We were young, newly married, and in need of income. For the next two decades my husband worked entry level jobs for an agri-fertilizer company, sold animal feeds, worked for various construction companies and ran a lumber yard for 84 Lumber. He spent several years working in a factory that made rubber mud flaps and feed pans. And eventually he decided to return to college and pursue a profession rather than a job. He was hired as an accountant for companies in the aerospace industry.
In 1991, the New York Times wrote about polluters.
Not long ago local Fox-TV aired an investigative piece exploring the surprising number of NASA employees diagnosed with ALS. In conversation with one of those employees, I listened to him laugh, shake his head and tell about the lake of hazard waste materials that everyone knew about and no one dared discuss.
"The Mobil Corporation may be responsible for cleaning up wastes at 47 sites under the Federal Superfund program, a fact not disclosed in the company's annual report.
A subsidiary of the Amoco Corporation tried to install hazardous-waste incinerators on Indian lands, ostensibly to avoid state and Federal emissions regulations.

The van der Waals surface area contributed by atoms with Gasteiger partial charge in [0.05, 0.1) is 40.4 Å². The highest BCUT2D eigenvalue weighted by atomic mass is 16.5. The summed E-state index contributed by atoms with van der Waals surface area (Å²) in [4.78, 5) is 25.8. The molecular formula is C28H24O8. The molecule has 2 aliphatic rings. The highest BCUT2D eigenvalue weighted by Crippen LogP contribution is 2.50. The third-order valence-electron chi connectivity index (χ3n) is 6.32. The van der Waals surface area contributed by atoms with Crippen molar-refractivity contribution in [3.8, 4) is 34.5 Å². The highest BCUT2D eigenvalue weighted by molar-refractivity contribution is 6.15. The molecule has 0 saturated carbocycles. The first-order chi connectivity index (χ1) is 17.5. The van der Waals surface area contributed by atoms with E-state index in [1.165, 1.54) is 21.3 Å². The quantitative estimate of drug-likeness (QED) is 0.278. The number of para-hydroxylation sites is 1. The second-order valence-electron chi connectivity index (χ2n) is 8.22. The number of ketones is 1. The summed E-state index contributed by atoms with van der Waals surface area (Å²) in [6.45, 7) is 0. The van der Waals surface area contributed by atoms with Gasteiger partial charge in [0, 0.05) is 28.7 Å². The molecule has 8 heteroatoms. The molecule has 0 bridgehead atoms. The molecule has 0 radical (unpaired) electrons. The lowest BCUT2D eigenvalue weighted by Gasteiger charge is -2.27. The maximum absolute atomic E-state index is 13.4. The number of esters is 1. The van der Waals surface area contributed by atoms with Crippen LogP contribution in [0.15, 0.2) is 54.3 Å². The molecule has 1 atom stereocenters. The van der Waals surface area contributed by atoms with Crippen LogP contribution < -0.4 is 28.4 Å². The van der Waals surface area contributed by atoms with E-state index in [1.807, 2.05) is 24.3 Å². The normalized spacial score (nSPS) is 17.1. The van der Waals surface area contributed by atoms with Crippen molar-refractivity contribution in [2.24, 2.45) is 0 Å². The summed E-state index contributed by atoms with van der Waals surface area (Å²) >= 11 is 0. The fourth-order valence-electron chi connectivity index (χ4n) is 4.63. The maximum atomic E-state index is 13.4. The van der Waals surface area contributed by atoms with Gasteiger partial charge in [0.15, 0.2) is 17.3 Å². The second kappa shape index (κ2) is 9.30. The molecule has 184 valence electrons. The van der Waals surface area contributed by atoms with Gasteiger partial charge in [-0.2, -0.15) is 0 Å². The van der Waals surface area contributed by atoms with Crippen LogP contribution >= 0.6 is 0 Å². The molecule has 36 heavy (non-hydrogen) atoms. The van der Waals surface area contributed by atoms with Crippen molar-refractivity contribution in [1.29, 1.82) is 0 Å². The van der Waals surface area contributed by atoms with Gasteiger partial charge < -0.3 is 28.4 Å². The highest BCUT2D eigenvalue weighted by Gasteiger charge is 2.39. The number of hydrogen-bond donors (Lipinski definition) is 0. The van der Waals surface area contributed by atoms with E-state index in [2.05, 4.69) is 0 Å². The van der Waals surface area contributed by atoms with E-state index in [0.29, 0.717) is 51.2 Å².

The American Cyanamid Company releases four times as much toxic waste into the environment per $1,000 of sales as the average chemical company.
These nuggets of information -- not denied by the companies involved -- are in a series of environmental profiles being published by the Council on Economic Priorities, a nonprofit group in New York that monitors social policies of large corporations. The reports are intended to appeal to socially conscious investors and to encourage companies to minimize pollution."
Other articles tell about the high rate of Amyotrophic Lateral Sclerosis in the military.
I mention my husband's list of jobs after reading an article today that begins: "New preliminary research suggests that exposure to the chemical formaldehyde, present in a variety of workplaces, could greatly increase a person's chances of developing Lou Gehrig's disease."
His choices seemed so benign. He simply wanted to provide for his wife and his babies. Did that honorable intent cost him his health? Has he developed this rare neuromuscular disease because his employers set him to work among a variety of chemicals, including formaldehyde.
What other choices do we make that will cost us our lives, our health, or maybe simply quality of life?
We often think we exist in a protective bubble. Bad things won't come to us who are doing the right things, making the 'right' choices, obeying the rules, living uprightly, following the Golden Rule....
Nature seems to live by another set of rules. If we live in a tainted environment, we will pay the consequences. It doesn't really matter who tainted it, who polluted, who continues to pollute.
The consequences for those of us living in this chemical miasma will remain the same no matter which corporation causes the problems.